It would be easy to have an identity crisis these days. That’s not happening but I have been acutely aware of how others view me. I look different than I’ve ever looked in my life and you’d think that wouldn’t matter too much, but it does. I wonder how those women who are constantly changing their hair color and style can do it. Do they just get new lives each time? Oh, wait…maybe that’s why they do it! At any rate, it’s not just what one looks like, but I suppose we all get to know each other as a specific type or for certain reasons– a friend from work, a writer friend, a fellow breast cancer survivor, a dog person–all sorts of labels and categories. Maybe that helps our brain remember people. At any rate, I think I’ve messed up people’s categories. So here’s what’s been going on–in no particular order.
Situation 1: I ran into a female attorney that I used to work with. We actually started work at the same firm on the same day long ago (April 1, 1987). It was my very first day as a lawyer. We worked together for 4 years and since we were both tall, both blonde and both working in the same department, we were constantly confused for each other, even though she is 10 years older than me and we looked absolutely nothing alike. (After a year, a third tall, blonde female lawyer joined our ranks, just to add to the confusion–but that’s not actually relevant here.) I haven’t seen her in probably 2 or 3 years. Then last Wednesday night Chris and I were at a wine dinner and so was this attorney. I was actually talking with her husband (not the one she was married to when I knew her previously; she had traded up) and eventually figured out that his wife was someone I knew. So he taps her on the shoulder, she turns around, I say hello, how are you, all that and it becomes very obvious she doesn’t recognize me. Even though her husband is saying “so you two used to work together at Best, Best & Krieger.” She’s nodding and politely smiling but obviously hasn’t a clue who I am. Then her husband says “And I thought they only hired blondes there.” And now I’m confused, because of course, in my head (but not on my head) I am still a blonde. So now we’re all confused. Eventually I snap out of it and say “Oh, right, well, I used to be a blonde….” And instantly she gets it. “OH!! Teresa!! OH my gosh! You’re a brunette!!”
Situation 2: I’m in a meeting at City Hall (and no, you can’t fight it but that doesn’t stop me) with about 15 people, only some of whom know each other. I’m seated next to a woman with a perky blond bob. A woman at the other end of the table says, “I don’t know people’s names, but I take issue with something someone said about the property taxes.” And she points down to my end of the table and very disdainfully says, “I think it was that blonde woman.” And of course, I get my hackles up because I didn’t say what she was quoting. Then, slowly, slowly….it dawns on me. She doesn’t mean me. She has no idea and nor is it remotely relevant that I used to be blonde. She’s not talking to me. She’s talking to blondie next to me. Thank god I didn’t respond. She would have just looked at me like the crazy person I am.
Situation 3: I got to meet one of my blog buddies. Sara in Vermont left Vermont long enough to visit the LA Times Festival of Books two weekends ago. Since Chris and I were going too, Sara and I decided to meet in person. I thought it would be so easy to recognize the “live” versions of each other from all the blog posts and pictures. Nope. Not so easy. If it weren’t for Sara’s friend (and mystery author extraordinare) Reed Farrel Coleman pointing me out to her (based solely on her description of me–he was not matching it to a photo) we may have missed each other. Sara was expecting my hair to be really short. I guess I haven’t posted a picture lately (see above wherein I rectify that), and I was expecting Sara to be alone so wasn’t looking our for 2 people. Categories. My brain needs categories. At any rate we found each other and a good time (and a drink or two) was had by all (see photo; Sara on left, me on right—in case you are confused). Later Sara mentioned that she hadn’t really realized that Chris and I were writers. Well, we’re not writers like Sara and Reed are (meaning the published, hard-working, people who keep their butts in the chairs and actually write daily type writers), but yeah, we write. She knows me through my blog–so most of what she knows of me is “breast cancer survivor/ chronicler/ with a snarky attitude.” Oh, right. Yep. I’m that too.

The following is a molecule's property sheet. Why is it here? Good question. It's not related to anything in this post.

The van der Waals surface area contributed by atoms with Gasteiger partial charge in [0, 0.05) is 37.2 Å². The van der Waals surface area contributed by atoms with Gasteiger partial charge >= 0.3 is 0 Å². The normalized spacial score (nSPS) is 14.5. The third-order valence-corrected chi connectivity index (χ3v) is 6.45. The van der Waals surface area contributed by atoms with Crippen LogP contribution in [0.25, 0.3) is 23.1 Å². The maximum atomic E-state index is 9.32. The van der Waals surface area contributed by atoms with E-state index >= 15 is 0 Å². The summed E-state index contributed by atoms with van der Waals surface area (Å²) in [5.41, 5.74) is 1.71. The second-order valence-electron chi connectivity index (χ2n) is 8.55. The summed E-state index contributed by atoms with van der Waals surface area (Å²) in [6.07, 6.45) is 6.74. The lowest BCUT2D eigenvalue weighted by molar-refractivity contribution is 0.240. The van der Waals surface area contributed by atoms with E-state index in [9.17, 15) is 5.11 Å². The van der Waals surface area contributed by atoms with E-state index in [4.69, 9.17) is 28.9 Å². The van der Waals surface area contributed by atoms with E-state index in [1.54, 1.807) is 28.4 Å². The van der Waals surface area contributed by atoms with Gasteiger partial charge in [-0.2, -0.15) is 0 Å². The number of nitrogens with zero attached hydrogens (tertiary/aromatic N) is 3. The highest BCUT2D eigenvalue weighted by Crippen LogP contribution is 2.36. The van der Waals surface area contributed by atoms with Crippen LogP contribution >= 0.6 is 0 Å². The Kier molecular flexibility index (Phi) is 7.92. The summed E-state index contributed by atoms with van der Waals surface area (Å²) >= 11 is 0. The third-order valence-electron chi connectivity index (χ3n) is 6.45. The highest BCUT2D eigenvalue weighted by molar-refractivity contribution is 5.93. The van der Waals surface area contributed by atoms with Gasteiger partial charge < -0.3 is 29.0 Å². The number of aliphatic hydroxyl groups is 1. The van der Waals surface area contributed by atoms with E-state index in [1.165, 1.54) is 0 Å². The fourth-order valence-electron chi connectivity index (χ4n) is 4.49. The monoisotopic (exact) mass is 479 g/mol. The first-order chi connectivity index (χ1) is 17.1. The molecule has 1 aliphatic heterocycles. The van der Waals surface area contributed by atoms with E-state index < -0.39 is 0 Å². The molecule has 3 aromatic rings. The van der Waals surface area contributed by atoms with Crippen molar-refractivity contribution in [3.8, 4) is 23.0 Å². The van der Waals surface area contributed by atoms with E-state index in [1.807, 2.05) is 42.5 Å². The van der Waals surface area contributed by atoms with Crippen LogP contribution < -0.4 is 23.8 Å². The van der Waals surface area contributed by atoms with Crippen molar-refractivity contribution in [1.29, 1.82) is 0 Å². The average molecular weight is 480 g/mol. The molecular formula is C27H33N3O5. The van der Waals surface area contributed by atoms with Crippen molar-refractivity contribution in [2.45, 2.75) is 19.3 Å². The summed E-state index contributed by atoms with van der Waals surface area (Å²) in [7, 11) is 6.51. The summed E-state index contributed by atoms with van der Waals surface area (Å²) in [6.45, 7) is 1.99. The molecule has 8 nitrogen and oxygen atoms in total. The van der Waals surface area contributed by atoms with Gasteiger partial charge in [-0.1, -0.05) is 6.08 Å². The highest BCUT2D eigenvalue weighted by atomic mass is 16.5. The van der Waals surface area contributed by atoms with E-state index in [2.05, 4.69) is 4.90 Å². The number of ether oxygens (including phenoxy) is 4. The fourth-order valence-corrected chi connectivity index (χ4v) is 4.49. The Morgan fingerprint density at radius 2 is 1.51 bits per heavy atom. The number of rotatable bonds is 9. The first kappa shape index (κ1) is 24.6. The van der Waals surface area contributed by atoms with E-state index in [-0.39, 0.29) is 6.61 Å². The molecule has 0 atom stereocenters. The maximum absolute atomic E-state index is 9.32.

So it occurs to me…I now know people who only know me as a brunette cancer survivor. They never knew me when, a mere 18 months ago, I was neither of those things. Meanwhile, I personally have a hard time remembering that I’m either of those things. I’m still “blonde” in the way I’m still “Catholic” (if you asked me what religion I was that’s what I would answer….but um…yeah, it’s been awhile since I’ve set foot in church and I don’t have any of the beliefs of Catholics, but it’s like being Caucasian…you just are). And the cancer survivor part? Um, what? Who, me? Oh, right. But see, April 30th was the one-year anniversary of my last chemo treatment. So that cancer thing? It’s so last year.
I suppose I’ll adjust to this new me. I’ll remember that “cancer survivor” is part of me now, just like “lawyer” and “wanna-be writer” and eventually I’ll remember that I’m not a blonde and I no longer have to be offended at blonde jokes.
Yep, I’ll eventually realize all of that. Right about when I change my hairstyle and add blonde highlights.
PS. In the top photo, I think I look a lot like my mom. And that’s new too; I’ve never really looked much like my mom (I look like her mom…but I guess it’s all a circle isn’t it?). And by the way, Happy Birthday Mom!